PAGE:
Publication statistics

Pub. period:2010-2011
Pub. count:6
Number of co-authors:6



Co-authors

Number of publications with 3 favourite co-authors:

Aurélien Tabard:3
Gloria Mark:2
Jakob Bardram:2

 

 

Productive colleagues

Juan David Hincapié-Ramos's 3 most productive colleagues in number of publications:

Gloria Mark:51
Jakob E. Bardram:32
Tomas Sokoler:20
 
 
 

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Juan David Hincapié-Ramos

 

Publications by Juan David Hincapié-Ramos (bibliography)

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2011
 
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Hincapié-Ramos, Juan David, Tabard, Aurélien and Bardram, Jakob E. (2011): Mediated tabletop interaction in the biology lab: exploring the design space of the rabbit. In: Proceedings of the 2011 International Conference on Uniquitous Computing 2011. pp. 301-310. Available online

Interactive surfaces like diffuse illumination tabletops (DIT) identify and track objects using multiple techniques like shape and color recognition, fiducial markers, electronic components, and RFID tags. However, tracking becomes more complex when dealing with multiple small objects of similar form. We propose to use tangible mediators for integrating such objects to tabletops. This paper reports on our initial explorations of mediated tabletop interaction consisting of a mediator prototype and a design space definition. We built a mediator, the Rabbit, a device that translates the value of an RFID tag into a visual 2D code. The Rabbit rests on the interactive surface, holds the object, reads its passive RFID tag, and converts the read value into a 2D code that can be read by the DIT's built-in camera. When handling multiple objects, the Rabbit iterates through the generated 2D codes. Through a series of participatory activities with end users (molecular biologists), we collected initial feedback from participants and defined a design space for mediated tabletop interaction.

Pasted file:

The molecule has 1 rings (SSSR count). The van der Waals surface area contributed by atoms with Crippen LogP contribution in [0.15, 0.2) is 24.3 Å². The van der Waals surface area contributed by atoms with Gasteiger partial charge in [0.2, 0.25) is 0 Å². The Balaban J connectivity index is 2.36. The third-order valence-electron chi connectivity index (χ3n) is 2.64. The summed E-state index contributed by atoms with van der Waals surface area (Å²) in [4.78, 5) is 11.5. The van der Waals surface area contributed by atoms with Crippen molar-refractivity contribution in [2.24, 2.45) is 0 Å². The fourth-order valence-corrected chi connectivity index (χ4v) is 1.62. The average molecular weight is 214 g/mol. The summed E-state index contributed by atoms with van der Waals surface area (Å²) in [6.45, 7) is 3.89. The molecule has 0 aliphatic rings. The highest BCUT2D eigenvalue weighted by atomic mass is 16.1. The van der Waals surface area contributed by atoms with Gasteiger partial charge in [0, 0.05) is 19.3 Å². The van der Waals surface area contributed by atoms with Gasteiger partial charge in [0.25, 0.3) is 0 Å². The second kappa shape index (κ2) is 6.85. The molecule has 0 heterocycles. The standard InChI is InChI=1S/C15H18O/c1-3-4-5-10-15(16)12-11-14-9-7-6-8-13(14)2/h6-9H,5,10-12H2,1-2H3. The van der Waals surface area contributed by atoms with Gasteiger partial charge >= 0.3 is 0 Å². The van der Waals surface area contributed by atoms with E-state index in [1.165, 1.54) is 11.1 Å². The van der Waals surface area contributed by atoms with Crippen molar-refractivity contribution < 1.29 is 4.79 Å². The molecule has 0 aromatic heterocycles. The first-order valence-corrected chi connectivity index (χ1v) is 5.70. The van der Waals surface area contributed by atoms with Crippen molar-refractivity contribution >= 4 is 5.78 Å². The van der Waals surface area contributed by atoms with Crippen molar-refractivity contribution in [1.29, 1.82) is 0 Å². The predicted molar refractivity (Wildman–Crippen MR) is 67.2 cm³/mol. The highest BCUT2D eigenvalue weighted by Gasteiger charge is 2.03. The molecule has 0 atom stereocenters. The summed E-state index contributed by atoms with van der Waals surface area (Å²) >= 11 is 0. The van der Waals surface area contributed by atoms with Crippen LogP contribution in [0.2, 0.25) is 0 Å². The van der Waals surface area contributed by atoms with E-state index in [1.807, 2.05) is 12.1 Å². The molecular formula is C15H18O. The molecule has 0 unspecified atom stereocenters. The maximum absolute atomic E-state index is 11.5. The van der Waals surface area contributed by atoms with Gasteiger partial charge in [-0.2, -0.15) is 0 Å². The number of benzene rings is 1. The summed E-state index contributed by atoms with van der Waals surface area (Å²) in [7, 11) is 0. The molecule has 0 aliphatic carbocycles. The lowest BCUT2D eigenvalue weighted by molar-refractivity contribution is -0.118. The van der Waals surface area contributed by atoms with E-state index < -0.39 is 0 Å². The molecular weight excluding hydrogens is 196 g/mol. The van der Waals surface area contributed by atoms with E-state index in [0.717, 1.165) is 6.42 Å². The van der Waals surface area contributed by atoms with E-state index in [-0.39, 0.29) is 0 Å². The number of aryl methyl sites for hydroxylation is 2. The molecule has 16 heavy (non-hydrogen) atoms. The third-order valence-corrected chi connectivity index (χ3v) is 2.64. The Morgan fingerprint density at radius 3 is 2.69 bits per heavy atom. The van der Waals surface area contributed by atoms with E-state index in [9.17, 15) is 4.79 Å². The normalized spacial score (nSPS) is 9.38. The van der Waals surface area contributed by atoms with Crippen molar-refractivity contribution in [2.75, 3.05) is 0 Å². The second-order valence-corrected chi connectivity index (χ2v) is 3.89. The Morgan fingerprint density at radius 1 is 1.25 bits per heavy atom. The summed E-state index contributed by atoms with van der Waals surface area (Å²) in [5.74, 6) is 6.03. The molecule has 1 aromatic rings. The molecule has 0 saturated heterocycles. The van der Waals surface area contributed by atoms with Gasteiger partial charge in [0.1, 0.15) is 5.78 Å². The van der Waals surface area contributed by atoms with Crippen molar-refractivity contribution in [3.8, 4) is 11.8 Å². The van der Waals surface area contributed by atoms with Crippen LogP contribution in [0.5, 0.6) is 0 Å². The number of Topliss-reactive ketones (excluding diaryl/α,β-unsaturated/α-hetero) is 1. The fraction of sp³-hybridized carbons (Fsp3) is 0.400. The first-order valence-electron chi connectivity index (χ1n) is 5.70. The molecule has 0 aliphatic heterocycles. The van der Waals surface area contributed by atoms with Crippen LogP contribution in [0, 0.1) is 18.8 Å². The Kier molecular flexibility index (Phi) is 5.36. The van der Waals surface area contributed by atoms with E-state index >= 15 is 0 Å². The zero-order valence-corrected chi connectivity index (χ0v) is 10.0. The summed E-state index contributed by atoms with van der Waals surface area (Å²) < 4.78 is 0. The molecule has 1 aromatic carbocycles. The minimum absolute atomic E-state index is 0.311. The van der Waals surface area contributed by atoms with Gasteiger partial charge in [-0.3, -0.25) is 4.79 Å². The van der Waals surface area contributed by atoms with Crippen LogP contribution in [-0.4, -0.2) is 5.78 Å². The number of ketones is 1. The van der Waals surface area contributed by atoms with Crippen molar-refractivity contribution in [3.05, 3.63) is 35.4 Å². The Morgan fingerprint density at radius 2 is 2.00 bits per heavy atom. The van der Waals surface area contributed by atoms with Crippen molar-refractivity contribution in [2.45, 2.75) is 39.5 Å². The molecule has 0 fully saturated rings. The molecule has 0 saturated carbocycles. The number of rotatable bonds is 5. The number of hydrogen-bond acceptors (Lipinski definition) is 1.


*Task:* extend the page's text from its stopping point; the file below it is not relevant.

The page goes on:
© All rights reserved Hincapié-Ramos et al. and/or ACM Press